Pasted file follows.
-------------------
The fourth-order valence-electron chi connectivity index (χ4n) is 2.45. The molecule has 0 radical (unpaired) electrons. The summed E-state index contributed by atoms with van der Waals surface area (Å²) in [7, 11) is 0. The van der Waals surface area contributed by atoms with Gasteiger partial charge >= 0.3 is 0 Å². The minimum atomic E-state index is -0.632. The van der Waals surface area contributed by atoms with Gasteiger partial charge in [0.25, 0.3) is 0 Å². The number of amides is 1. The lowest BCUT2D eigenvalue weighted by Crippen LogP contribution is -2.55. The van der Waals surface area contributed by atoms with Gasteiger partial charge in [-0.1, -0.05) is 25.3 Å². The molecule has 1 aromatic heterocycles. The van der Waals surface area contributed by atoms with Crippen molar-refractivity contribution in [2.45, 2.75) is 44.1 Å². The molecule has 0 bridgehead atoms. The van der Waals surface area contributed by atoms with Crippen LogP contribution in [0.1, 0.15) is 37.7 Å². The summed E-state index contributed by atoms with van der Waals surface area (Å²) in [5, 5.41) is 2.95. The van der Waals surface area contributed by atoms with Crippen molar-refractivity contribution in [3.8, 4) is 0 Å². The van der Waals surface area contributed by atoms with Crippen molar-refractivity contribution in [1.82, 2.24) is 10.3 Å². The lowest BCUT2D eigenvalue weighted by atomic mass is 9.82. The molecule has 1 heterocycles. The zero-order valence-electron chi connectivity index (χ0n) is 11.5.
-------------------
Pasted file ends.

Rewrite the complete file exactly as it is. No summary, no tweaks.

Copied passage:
The fourth-order valence-electron chi connectivity index (χ4n) is 2.45. The molecule has 0 radical (unpaired) electrons. The summed E-state index contributed by atoms with van der Waals surface area (Å²) in [7, 11) is 0. The van der Waals surface area contributed by atoms with Gasteiger partial charge >= 0.3 is 0 Å². The minimum atomic E-state index is -0.632. The van der Waals surface area contributed by atoms with Gasteiger partial charge in [0.25, 0.3) is 0 Å². The number of amides is 1. The lowest BCUT2D eigenvalue weighted by Crippen LogP contribution is -2.55. The van der Waals surface area contributed by atoms with Gasteiger partial charge in [-0.1, -0.05) is 25.3 Å². The molecule has 1 aromatic heterocycles. The van der Waals surface area contributed by atoms with Crippen molar-refractivity contribution in [2.45, 2.75) is 44.1 Å². The molecule has 0 bridgehead atoms. The van der Waals surface area contributed by atoms with Crippen LogP contribution in [0.1, 0.15) is 37.7 Å². The summed E-state index contributed by atoms with van der Waals surface area (Å²) in [5, 5.41) is 2.95. The van der Waals surface area contributed by atoms with Crippen molar-refractivity contribution in [3.8, 4) is 0 Å². The van der Waals surface area contributed by atoms with Crippen molar-refractivity contribution in [1.82, 2.24) is 10.3 Å². The lowest BCUT2D eigenvalue weighted by atomic mass is 9.82. The molecule has 1 heterocycles. The zero-order valence-electron chi connectivity index (χ0n) is 11.5.